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Fort Hood Investigation Disciplines 14 High-Level Commanders

After a month-long investigation into a culture of sexual harassment, the U.S. Army either fired or suspended 14 Army officials, including several high-ranking leaders. The Army’s report, released on 8 December, revealed its findings about Fort Hood in Texas and an ineffective and unsupported program meant to prevent and investigate incidents of sexual harassment and assault.

The investigation began after 20-year-old Army specialist Vanessa Guillen was found murdered, her body burned and dismembered, on 30 June. Guillen had confided to friends that she had been sexually harassed before she disappearing while on the base on 22 April. Guillen’s death was not an isolated incident—this past year Fort Hood has been linked to a spate of violent deaths (suicides and homicides) and reports of sexual harassment.

Authorities later determined that Guillen had been killed by a soldier in her own unit, who enlisted his girlfriend to help him dispose of her body. When approached by police, the soldier killed himself.

But while the police were tracking down Guillen’s killers, the Army was looking into the environment that led to her murder, uncovering an entire culture of sexual harassment, bullying, and violence that was either ignored or passively permitted by non-commissioned officers leading and setting the tone for enlisted men and women. The investigation was led by the Fort Hood Independent Review Committee.

One of the report’s most significant findings was that not a single “commanding general or subordinate echelon commander chose to intervene proactively and mitigate known risks of high crime, sexual assault, and sexual harassment.” Although Fort Hood maintained the Sexual Harassment/Assault Response and Prevention (SHARP) Program, the investigation found that a lack of support—both financially and from those in command—made it “ineffective, to the extent that there was a permissive environment for sexual assault and sexual harassment.”

Without any confidence in a system purported to help them, women on the base were subject to the harassment but uncomfortable and afraid to report it. Guillen was not alone in her fear of reporting the harassment, of not trusting her superiors. The investigation interviewed 507 female soldiers, and of that group, “the team identified 93 credible accounts of sexual assault and 135 credible instances of sexual harassment.” Only 59 of the incidents of sexual assault were reported, while some of the unreported assaults “were extremely serious and had significant impact on the victim’s health and well-being…and many described having to see the (predator) working in the same or nearby unit,” the report said.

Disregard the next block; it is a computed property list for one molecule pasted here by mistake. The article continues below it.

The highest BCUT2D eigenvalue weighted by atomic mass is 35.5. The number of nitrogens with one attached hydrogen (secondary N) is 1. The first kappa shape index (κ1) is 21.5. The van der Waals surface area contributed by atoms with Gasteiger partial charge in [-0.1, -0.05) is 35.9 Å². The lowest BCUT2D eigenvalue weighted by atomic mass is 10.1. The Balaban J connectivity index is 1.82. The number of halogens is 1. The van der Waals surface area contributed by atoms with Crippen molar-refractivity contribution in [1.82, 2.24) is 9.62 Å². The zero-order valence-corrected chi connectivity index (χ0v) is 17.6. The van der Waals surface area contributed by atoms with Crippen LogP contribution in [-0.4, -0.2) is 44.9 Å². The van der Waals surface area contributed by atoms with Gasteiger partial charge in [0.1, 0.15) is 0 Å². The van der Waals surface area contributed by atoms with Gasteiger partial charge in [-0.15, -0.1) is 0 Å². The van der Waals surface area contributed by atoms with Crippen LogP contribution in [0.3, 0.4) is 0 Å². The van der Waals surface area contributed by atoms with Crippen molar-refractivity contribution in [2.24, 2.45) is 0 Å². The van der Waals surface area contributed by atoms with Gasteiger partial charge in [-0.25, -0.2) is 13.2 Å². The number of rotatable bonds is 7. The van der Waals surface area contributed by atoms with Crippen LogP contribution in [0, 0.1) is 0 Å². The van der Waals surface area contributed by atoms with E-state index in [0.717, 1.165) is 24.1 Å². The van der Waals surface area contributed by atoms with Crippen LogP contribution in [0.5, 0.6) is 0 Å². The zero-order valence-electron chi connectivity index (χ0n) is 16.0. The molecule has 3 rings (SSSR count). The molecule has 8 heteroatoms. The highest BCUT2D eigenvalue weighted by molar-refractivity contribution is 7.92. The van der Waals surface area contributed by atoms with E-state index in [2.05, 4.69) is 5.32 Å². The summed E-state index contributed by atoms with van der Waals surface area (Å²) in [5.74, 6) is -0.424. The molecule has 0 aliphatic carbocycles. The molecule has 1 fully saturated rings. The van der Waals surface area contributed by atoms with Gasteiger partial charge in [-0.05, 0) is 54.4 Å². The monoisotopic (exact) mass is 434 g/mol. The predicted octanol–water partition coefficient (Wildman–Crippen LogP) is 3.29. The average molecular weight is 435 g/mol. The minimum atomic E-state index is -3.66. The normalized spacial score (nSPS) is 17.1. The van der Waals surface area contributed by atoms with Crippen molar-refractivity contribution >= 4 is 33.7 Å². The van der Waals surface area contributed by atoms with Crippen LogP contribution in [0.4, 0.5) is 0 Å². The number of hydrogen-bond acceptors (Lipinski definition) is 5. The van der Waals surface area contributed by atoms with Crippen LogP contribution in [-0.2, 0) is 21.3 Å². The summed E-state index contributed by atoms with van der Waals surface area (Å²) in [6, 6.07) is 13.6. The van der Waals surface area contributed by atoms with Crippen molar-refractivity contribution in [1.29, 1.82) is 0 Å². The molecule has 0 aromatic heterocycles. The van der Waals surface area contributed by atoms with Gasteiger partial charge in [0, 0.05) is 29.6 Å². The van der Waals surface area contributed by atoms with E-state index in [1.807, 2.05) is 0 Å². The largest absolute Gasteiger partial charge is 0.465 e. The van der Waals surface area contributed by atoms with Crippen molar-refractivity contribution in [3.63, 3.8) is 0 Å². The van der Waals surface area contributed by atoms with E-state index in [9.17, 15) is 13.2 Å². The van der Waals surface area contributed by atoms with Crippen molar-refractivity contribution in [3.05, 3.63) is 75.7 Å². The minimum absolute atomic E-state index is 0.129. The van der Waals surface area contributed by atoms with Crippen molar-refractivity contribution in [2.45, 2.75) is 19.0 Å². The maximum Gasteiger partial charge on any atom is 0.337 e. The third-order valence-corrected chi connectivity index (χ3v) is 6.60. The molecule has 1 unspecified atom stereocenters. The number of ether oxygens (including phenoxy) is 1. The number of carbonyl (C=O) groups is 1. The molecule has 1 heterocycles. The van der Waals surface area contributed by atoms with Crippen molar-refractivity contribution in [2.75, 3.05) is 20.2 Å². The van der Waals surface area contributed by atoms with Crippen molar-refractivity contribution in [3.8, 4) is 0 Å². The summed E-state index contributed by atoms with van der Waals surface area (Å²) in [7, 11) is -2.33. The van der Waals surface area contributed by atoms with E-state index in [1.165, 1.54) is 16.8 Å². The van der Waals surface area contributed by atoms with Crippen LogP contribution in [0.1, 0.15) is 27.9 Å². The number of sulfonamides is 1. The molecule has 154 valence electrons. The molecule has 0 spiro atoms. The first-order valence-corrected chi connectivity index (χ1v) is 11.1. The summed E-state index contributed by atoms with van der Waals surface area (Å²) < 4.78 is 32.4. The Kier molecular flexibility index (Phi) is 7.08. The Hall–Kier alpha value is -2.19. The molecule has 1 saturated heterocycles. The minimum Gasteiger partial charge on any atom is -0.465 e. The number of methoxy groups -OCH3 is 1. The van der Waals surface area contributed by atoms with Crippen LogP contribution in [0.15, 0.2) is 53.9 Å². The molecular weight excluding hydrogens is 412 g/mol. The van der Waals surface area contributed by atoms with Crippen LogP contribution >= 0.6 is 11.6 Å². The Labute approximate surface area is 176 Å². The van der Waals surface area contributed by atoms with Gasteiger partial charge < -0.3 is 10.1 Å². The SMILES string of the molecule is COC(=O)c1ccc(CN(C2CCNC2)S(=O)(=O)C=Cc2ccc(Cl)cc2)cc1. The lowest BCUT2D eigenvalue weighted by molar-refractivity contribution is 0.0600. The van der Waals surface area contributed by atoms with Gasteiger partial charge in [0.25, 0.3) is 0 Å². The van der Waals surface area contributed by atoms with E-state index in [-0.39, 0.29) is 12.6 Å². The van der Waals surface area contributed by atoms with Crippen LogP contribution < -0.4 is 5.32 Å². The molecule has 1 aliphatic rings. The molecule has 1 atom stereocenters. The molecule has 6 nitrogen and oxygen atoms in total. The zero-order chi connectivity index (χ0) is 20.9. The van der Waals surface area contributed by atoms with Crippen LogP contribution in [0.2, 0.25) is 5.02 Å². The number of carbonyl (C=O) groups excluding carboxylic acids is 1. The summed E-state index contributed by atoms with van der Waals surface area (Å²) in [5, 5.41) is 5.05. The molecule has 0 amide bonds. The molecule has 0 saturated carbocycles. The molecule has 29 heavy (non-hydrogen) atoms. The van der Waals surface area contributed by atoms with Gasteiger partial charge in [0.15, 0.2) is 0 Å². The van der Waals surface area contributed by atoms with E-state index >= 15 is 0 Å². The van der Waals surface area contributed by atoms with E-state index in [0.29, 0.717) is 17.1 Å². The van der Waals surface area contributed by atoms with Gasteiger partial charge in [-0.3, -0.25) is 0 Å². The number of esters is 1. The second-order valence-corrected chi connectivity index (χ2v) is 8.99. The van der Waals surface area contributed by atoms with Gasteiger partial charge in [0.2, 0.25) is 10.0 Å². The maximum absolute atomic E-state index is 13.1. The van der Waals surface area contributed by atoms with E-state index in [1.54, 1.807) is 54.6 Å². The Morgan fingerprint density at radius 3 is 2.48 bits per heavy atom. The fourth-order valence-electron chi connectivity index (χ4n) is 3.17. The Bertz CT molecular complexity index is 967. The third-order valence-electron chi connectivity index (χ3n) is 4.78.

But because of the climate at the base, “victims feared the inevitable consequences of reporting: ostracism, shunning and shaming, harsh treatment, and indelible damage to their career. Many have left the Army or plan to do so at the earliest opportunity. …There was a conspicuous absence of an effective risk management approach to crime incident reduction and Soldier victimization.” Ultimately, this pushed victims into a constant state of stress, having to always operate in “survival mode.”

However, the report found that a lack of support for soldiers subjected to such assault and harassment was not Fort Hood’s only problem. The site, essentially a gated community sprawling out between Dallas and Austin, is the country’s third-most populous Army base; yet, Fort Hood maintained higher crime levels than other Army sites.

“This review determined that violent sex crimes and other sex crimes, violent felonies, assault and battery, drug offenses, drunk and disorderly, larceny and other misdemeanors, desertions, and AWOL were all higher at Fort Hood,” the report said, when compared to the U.S. Army Forces Command averages for the past four years. When crime rates from 2015 to 2020 were compared, the investigation found that Fort Hood’s rates of violent sex crimes were 30.6 percent higher than U.S. Army Forces Command averages and 43.2 percent higher than the Army. The investigation found that “various inefficiencies” impacting the base’s Criminal Investigation Division, including an “unstable, under-experienced, over-assigned, and under-resourced” workforce contributed to these issues but were also the consequences of issues beyond the base.

The 14 officials facing the consequences of the investigation include Maj. Gen. Scott L. Efflandt, senior commander in charge at Fort Hood at the time of Guillen’s disappearance, who was relieved of his leadership duties; and Maj. Gen. Jeffrey Broadwater, commander of the First Cavalry Division, suspended pending further investigation. Also relieved of their duty were Col. Ralph Overland, the 3rd Cavalry Regiment commander, and Command Sgt. Maj. Bradley Knapp.  

U.S. Army Secretary Ryan D. McCarthy said that the Army was committed to reforms throughout the entire organization.

Since the redacted report’s release, some U.S. lawmakers praised the Army and McCarthy for the investigation, and others have called for additional assessments into the base.